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Merton of the Movies

16.
Of Sarah Nevada Montague
They were six long weeks doing the new piece. The weeks seemed long to
Merton Gill because there were so many hours, even days, of enforced idleness.
To pass an entire day, his face stiff with the make-up, without once confronting a
camera in action, seemed to him a waste of his own time and a waste of Baird's
money. Yet this appeared to be one of the unavoidable penalties incurred by
those who engaged in the art of photodrama. Time was needed to create that
world of painted shadows, so swift, so nicely consecutive when revealed, but so
incoherent, so brokenly inconsequent, so meaningless in the recording.
How little an audience could suspect the vexatious delays ensuing between, say,
a knock at a door and the admission of a visitor to a neat little home where a fond
old mother was trying to pay off a mortgage with the help of her little ones. How
could an audience divine that a wait of two hours had been caused because a
polished city villain had forgotten his spats? Or that other long waits had been
caused by other forgotten trifles, while an expensive company of artists lounged
about in bored apathy, or smoked, gossiped, bantered?
Yet no one ever seemed to express concern about these waits. Rarely were their
causes known, except by some frenzied assistant director, and he, after a little,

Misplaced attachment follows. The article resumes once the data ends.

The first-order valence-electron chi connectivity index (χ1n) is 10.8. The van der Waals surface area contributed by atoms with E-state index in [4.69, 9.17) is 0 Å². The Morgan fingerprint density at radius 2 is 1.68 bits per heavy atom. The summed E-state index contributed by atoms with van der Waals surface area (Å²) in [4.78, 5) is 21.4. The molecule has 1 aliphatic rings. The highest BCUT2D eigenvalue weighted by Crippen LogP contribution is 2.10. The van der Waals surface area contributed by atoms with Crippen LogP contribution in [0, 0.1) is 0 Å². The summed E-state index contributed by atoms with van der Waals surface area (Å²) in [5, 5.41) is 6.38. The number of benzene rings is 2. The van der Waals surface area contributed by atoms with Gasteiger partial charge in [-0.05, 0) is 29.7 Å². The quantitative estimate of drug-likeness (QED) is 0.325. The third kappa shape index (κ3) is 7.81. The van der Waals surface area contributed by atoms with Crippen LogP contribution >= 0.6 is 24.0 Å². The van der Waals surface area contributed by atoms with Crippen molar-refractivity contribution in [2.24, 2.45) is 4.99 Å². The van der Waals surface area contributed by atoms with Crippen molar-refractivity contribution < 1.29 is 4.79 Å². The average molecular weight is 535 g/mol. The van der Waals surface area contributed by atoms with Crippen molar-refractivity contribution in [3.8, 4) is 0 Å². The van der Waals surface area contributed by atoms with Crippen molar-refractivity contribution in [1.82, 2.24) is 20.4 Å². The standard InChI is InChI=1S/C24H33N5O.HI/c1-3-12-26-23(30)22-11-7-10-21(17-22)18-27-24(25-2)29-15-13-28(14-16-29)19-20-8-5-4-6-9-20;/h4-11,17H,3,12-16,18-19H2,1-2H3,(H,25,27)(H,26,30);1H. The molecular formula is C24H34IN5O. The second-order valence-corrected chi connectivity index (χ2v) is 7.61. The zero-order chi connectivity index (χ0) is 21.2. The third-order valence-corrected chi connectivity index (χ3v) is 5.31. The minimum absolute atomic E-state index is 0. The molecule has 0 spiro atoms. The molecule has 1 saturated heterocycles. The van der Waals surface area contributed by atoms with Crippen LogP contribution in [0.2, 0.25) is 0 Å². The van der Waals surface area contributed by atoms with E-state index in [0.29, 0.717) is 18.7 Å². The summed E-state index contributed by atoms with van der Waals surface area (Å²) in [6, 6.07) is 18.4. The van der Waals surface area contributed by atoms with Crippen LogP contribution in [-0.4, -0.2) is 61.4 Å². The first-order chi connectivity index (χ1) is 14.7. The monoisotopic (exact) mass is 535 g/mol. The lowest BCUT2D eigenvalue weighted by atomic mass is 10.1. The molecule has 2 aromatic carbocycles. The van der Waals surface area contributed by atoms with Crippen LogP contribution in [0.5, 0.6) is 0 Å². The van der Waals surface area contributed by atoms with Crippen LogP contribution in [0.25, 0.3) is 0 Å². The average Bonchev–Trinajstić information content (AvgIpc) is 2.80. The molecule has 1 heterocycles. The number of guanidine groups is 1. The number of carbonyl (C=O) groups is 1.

would cease to be frenzied and fall to loafing calmly with the others. Merton Gill's
education in his chosen art was progressing. He came to loaf with the unconcern,
the vacuous boredom, the practised nonchalance, of more seasoned artists.
Sometimes when exteriors were being taken the sky would overcloud and the
sun be denied them for a whole day. The Montague girl would then ask Merton
how he liked Sunny Cafeteria. He knew this was a jesting term that would stand
for sunny California, and never failed to laugh.
The girl kept rather closely by him during these periods of waiting. She seemed
to show little interest in other members of the company, and her association with
them, Merton noted, was marked by a certain restraint. With them she seemed
no longer to be the girl of free ways and speech. She might occasionally join a
group of the men who indulged in athletic sports on the grass before the little
farmhouse--for the actors of Mr. Baird's company would all betray acrobatic
tendencies in their idle moments--and he watched one day while the simple little
country sister turned a series of hand- springs and cart-wheels that evoked
sincere applause from the four New York villains who had been thus solacing
their ennui.
But oftener she would sit with Merton on the back seat of one of the waiting
automobiles. She not only kept herself rather aloof from other members of the
company, but she curiously seemed to bring it about that Merton himself would
have little contact with them. Especially did she seem to hover between him and
the company's feminine members. Among those impersonating guests at the
hotel were several young women of rare beauty with whom he would have been
not unwilling to fraternize in that easy comradeship which seemed to mark studio
life. These were far more alluring than the New York society girl who wooed him
 
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